KIT Data Manager provides a generic and flexible architecture for large scale scientific data management. Its main goal is to support a broad spectrum of scientific communities at managing structured data. Many ideas incorporated into KIT Data Manager were inspired by well established, community-specific data management solutions like FedoraCommons, DSPACE, OMERO or ICAT.

The main difference between these solutions and KIT Data Manager is a much larger flexibility due to not focussing on a specific community. However, due to the service based approach of our solution, almost arbitrary communities can be supported by custom services based on basic services to integrate community specific features.

To support this high degree of flexibility and customizability, KIT Data Manager is organized into several layers offering different services. For detailed information please click the different layers in the figure below.HLServicesLayer

KIT Data Manager ArchitectureBasicServicesLayerAccessLayer


The main building block of the entire architecture are the High Level Services which can be divided into six categories where some categories comprise one or more High Level Services, e.g. Data Management, whereas other categories unite services and components, e.g. Security or Policy Enforcement, acting in the background:

 

Data Management: Certainly, the main focus of KIT Data Manager lays on data and data management, currently for file-based data. There are services for high-performance ingest of data into managed storage, to download data by the user and for shifting data internally, e.g. to another data center for replication or processing. All these services support a wide range of protocols, e.g. GridFTP, HTTP, SMB/NFS,  allowing access from everywhere offering appropriate performance.


Metadata Management:
In combination with the data management, metadata management services are responsible for enabling KIT Data Manager to handle structured data (datasets). Each dataset is automatically enriched by a basic set of metadata entries for administrative and management purposes, reflecting e.g. ownership, responsibilities and data location. In addition, arbitrary community-specific metadata entities might be extracted automatically during data ingest or may be provided manually by the user. All these metadata can be used to retrieve datasets using suitable search mechanisms.


Security:  A fundamental question when talking about data is, how security aspects like ownership and privacy are handled. KIT Data Manager offers security mechanisms on many levels. For external, web-based access authentification can be realized by state of the art solutions like Shibboleth or OAuth. File transfer services are protected by mechanisms offered by the chosen transfer protocol, e.g. X.509 certificates for GridFTP transfers. For authorization, KIT Data Manager offers a custom, role based concept allowing fine grained access control on entity level, e.g. for single datasets or dataset collections. This allows to share dataset(s) with users or groups of users for easy collaboration at any time.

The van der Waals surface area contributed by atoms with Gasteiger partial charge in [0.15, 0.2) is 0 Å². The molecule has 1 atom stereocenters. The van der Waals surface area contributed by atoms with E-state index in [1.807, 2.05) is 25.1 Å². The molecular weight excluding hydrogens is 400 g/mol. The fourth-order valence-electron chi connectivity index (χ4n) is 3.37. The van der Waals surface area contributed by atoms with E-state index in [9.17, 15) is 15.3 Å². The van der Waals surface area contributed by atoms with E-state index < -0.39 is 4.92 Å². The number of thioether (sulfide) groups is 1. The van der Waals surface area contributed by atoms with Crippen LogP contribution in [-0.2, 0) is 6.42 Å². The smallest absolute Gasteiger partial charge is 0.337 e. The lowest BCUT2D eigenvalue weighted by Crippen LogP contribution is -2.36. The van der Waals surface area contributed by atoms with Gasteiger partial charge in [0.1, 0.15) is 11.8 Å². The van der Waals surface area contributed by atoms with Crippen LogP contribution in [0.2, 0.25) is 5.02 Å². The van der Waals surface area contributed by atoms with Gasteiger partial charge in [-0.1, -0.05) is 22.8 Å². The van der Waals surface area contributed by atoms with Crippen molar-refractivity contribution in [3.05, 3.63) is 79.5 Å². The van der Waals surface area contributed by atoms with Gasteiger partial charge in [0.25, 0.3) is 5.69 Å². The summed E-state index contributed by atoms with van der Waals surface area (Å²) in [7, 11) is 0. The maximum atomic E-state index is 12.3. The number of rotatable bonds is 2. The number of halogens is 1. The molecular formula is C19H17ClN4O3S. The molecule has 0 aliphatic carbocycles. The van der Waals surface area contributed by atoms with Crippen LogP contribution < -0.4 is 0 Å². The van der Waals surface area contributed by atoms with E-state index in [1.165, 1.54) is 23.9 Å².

Data Processing: For research data storing and managing the data is just a small part of the data life cycle. In many cases raw data has to be processed at least one time, more often multiple processing steps are applied to the data. For this purpose,  KIT Data Manager offers integrated data processing capabilities. This allows to link workflows to ingested datasets to process data automatically. After successful processing, result datasets are linked to their input datasets by metadata and can be accessed like any other dataset. This offers the seamless documentation of dataset provenance allowing easy reproducibility.

Life Cycle Management: Thinking of data in a large scale, one of the most challenging aspects is the management of the data life cycle. Apart from the documentation where a dataset comes from and what happened to the dataset it is also important to manage what is planned to be done with it in future. Some datasets may get open access after a period of time, other datasets have to be processed periodically, e.g. for validation purposes. However, most data life cycles strongly depend on the community they belong to. KIT Data Manager allows to conceive community-specific data life cyles.


Policy Enforcement: Policy Enforcement is part of many services, as most of them have to perform automated work steps. One example is the processing of a dataset as soon as its ingested is finished. Other policies can define regular integrity checks or trigger to perform curation tasks like format conversion. In short, policy enforcement is a central aspect of the whole KIT Data Manager architecture.

To realize functionalities from all these categories, KIT Data Manager integrates standard technologies as far as possible and interfaces to and from every architectural layer to be able to exchange single components when required to achieve a high degree of sustainability.

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